counting in knitting

We learn to count as young children and often take great delight at successfully counting, well, everything. Why is it that when we add yarn and needles to the equation we discover counting isn’t as straightforward as we thought? I know I’ve often uttered the trite refrain “be quiet I’m counting”! This post is not about the many tools and gadgets available to help us record the fruits of our labor, but a gathering of tips to help count the proper number of knitted stitches from cast-on to bind-off and the stitches and rows in between.

While how I count varies based on what I need to enumerate, there are a few things that remain the same. I prefer to count in a well lit and calm environment, and if it’s noisy I put on headphones to muffle extra noise. I like to lay my piece down over fabric in a contrasting colour. I count stitches in groups of two. Often if the total number of stitches is over 50, I like to place my favourite coil-less pins to mark successfully counted chunks. These chunks are determined by what makes sense for my total, often every 20 or 25 stitches and 10 or 25 rows (rounds).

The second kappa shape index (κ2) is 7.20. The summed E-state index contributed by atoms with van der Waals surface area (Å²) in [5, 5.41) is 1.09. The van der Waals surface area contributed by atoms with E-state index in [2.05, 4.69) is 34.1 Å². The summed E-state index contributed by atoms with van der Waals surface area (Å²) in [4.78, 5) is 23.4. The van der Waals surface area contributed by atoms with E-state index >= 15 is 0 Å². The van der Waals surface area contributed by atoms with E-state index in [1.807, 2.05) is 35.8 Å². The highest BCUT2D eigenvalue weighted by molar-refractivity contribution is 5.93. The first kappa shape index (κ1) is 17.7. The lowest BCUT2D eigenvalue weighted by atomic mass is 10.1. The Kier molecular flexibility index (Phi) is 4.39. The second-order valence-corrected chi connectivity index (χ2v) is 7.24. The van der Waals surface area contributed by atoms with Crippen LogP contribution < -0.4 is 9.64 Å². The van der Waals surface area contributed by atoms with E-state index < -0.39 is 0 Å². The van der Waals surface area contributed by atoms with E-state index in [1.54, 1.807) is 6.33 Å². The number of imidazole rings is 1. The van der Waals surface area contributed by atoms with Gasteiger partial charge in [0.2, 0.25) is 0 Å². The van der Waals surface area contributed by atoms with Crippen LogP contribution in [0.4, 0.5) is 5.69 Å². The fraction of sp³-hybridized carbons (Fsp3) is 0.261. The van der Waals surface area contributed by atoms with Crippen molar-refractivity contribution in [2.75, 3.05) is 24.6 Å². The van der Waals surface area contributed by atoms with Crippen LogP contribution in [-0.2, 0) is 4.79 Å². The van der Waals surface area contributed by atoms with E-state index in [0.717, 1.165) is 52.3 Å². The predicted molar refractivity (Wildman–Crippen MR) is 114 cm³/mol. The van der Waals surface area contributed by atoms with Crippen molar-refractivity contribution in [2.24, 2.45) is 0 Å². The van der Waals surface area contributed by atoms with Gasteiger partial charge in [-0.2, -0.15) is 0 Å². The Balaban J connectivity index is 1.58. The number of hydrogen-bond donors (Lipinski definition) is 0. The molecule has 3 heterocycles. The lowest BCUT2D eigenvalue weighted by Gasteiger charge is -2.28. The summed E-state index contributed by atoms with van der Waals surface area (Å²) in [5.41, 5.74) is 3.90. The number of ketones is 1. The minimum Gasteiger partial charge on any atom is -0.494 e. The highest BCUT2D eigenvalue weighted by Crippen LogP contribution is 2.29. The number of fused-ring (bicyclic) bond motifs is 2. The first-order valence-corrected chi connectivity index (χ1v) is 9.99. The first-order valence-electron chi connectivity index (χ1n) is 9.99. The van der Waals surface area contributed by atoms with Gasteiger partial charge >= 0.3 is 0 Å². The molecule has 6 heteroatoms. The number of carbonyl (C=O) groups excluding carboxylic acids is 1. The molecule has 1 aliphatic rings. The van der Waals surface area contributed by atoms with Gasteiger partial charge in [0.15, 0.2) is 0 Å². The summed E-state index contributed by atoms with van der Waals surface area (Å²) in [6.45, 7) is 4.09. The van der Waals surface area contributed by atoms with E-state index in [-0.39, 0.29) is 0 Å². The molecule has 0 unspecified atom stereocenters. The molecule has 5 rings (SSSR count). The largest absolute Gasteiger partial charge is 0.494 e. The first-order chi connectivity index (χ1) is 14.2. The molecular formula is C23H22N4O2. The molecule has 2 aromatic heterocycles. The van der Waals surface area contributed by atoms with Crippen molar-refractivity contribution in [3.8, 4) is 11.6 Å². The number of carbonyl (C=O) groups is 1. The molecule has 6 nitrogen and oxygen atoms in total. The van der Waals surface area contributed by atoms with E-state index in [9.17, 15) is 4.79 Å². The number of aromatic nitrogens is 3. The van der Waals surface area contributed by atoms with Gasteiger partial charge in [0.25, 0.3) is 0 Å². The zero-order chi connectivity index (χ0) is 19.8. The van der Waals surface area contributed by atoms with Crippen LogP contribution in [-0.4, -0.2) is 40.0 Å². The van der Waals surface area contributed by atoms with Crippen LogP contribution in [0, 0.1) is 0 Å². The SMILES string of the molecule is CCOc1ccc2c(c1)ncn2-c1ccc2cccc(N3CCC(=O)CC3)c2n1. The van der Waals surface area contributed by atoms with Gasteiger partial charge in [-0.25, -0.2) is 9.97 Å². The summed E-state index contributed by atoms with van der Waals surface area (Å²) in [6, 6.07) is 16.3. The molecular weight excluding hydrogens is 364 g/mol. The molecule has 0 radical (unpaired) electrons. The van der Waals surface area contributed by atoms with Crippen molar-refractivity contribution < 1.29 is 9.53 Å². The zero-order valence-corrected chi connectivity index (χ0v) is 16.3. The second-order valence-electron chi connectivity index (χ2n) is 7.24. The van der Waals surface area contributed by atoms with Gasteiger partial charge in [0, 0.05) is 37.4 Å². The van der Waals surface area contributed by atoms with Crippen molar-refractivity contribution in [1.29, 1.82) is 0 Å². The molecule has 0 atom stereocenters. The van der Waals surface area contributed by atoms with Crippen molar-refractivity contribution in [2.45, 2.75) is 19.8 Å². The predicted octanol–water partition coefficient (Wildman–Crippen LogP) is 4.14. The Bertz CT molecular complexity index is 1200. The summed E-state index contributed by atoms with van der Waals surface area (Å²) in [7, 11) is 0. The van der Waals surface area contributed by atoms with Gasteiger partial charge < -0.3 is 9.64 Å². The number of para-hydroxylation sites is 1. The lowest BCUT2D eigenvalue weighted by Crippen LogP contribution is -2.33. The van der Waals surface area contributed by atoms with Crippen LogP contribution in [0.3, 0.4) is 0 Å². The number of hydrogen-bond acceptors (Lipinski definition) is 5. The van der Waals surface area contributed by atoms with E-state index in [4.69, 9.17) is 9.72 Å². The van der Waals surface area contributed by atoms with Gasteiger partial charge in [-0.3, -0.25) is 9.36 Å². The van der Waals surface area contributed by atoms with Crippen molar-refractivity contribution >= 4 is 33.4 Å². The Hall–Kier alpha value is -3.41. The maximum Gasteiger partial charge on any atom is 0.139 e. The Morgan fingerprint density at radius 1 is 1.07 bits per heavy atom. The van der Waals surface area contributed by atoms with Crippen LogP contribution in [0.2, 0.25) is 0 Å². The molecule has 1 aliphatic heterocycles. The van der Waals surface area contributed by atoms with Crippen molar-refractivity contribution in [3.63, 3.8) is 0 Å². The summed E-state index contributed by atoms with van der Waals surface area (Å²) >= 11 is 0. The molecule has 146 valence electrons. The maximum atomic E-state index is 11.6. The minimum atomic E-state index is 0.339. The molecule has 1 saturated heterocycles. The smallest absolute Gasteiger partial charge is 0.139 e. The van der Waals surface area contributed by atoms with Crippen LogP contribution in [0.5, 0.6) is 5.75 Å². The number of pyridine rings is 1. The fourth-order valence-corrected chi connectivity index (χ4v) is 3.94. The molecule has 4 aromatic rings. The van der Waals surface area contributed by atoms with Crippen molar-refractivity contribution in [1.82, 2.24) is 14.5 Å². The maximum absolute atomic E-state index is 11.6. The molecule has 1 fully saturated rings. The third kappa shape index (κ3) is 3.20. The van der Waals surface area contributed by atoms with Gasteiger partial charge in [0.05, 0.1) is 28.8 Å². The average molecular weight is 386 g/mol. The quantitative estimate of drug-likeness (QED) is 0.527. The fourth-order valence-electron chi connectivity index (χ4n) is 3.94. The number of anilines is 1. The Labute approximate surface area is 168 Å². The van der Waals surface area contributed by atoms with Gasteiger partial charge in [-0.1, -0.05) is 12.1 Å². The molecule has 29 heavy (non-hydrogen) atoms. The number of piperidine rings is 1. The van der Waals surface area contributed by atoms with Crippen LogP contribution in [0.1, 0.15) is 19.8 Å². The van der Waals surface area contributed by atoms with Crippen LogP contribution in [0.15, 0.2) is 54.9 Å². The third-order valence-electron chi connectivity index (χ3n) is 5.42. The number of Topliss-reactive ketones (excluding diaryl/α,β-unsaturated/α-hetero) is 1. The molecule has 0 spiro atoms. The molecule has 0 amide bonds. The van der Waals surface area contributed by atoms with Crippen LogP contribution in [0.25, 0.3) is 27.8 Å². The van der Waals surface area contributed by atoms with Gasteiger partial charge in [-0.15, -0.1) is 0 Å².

Following is a small collection of links I’ve gathered that show some tips for successful counting. There are definitely many more!


Rows and Rounds

Counting cables

Picking up stitches


Do you have a favourite tip for counting knitting? I’d love to learn it, please share in the comments below.


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One Reply to “counting in knitting”

  1. All great tips! I love a two-color cast-on — it makes for a very nice edge definition.

    I like to be able to glance at my knitting and know where I am in a pattern, and I often overshoot if I don’t place markers. On a new pattern of mine I have a sequence that repeats three times on the WS before the next set of repeats. So I mark each WS repeat as I do it, and when I’m ready to move to the next sequence I’ve got three markers. Marking keeps me paying attention.


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